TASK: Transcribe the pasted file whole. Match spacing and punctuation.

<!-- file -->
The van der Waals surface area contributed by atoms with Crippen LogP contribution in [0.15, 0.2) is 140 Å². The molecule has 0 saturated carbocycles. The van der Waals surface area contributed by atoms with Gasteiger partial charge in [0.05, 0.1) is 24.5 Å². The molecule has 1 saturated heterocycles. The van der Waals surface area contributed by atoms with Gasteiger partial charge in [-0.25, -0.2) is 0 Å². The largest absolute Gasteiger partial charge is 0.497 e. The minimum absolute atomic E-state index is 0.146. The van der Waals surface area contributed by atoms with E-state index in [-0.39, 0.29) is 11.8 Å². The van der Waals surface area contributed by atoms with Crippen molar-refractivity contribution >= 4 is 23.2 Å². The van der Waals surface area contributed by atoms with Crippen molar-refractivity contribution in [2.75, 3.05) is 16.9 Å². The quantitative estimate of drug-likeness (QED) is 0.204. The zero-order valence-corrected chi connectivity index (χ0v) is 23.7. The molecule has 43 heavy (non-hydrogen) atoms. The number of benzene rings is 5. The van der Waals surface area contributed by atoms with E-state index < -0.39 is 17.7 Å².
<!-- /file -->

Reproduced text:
The van der Waals surface area contributed by atoms with Crippen LogP contribution in [0.15, 0.2) is 140 Å². The molecule has 0 saturated carbocycles. The van der Waals surface area contributed by atoms with Gasteiger partial charge in [0.05, 0.1) is 24.5 Å². The molecule has 1 saturated heterocycles. The van der Waals surface area contributed by atoms with Gasteiger partial charge in [-0.25, -0.2) is 0 Å². The largest absolute Gasteiger partial charge is 0.497 e. The minimum absolute atomic E-state index is 0.146. The van der Waals surface area contributed by atoms with E-state index in [-0.39, 0.29) is 11.8 Å². The van der Waals surface area contributed by atoms with Crippen molar-refractivity contribution >= 4 is 23.2 Å². The van der Waals surface area contributed by atoms with Crippen molar-refractivity contribution in [2.75, 3.05) is 16.9 Å². The quantitative estimate of drug-likeness (QED) is 0.204. The zero-order valence-corrected chi connectivity index (χ0v) is 23.7. The molecule has 43 heavy (non-hydrogen) atoms. The number of benzene rings is 5. The van der Waals surface area contributed by atoms with E-state index < -0.39 is 17.7 Å².